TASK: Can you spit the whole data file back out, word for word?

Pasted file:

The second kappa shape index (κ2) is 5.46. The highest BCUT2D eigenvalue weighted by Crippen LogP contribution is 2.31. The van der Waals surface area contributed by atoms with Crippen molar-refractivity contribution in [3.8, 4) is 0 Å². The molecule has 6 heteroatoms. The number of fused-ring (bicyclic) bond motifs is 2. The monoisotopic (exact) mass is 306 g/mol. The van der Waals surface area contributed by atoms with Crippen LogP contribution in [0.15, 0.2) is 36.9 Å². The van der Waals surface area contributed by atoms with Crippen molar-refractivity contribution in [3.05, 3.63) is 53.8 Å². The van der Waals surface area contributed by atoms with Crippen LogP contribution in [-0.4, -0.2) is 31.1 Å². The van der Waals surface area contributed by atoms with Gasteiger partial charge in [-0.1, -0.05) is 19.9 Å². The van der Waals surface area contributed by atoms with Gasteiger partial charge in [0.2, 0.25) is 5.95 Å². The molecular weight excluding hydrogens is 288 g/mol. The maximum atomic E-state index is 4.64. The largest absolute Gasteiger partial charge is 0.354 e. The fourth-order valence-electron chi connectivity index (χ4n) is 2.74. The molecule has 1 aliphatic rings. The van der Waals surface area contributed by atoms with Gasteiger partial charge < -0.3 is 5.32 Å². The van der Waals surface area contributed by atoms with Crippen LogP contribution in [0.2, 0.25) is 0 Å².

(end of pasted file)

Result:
The second kappa shape index (κ2) is 5.46. The highest BCUT2D eigenvalue weighted by Crippen LogP contribution is 2.31. The van der Waals surface area contributed by atoms with Crippen molar-refractivity contribution in [3.8, 4) is 0 Å². The molecule has 6 heteroatoms. The number of fused-ring (bicyclic) bond motifs is 2. The monoisotopic (exact) mass is 306 g/mol. The van der Waals surface area contributed by atoms with Crippen LogP contribution in [0.15, 0.2) is 36.9 Å². The van der Waals surface area contributed by atoms with Crippen molar-refractivity contribution in [3.05, 3.63) is 53.8 Å². The van der Waals surface area contributed by atoms with Crippen LogP contribution in [-0.4, -0.2) is 31.1 Å². The van der Waals surface area contributed by atoms with Gasteiger partial charge in [-0.1, -0.05) is 19.9 Å². The van der Waals surface area contributed by atoms with Gasteiger partial charge in [0.2, 0.25) is 5.95 Å². The molecular weight excluding hydrogens is 288 g/mol. The maximum atomic E-state index is 4.64. The largest absolute Gasteiger partial charge is 0.354 e. The fourth-order valence-electron chi connectivity index (χ4n) is 2.74. The molecule has 1 aliphatic rings. The van der Waals surface area contributed by atoms with Gasteiger partial charge < -0.3 is 5.32 Å². The van der Waals surface area contributed by atoms with Crippen LogP contribution in [0.2, 0.25) is 0 Å².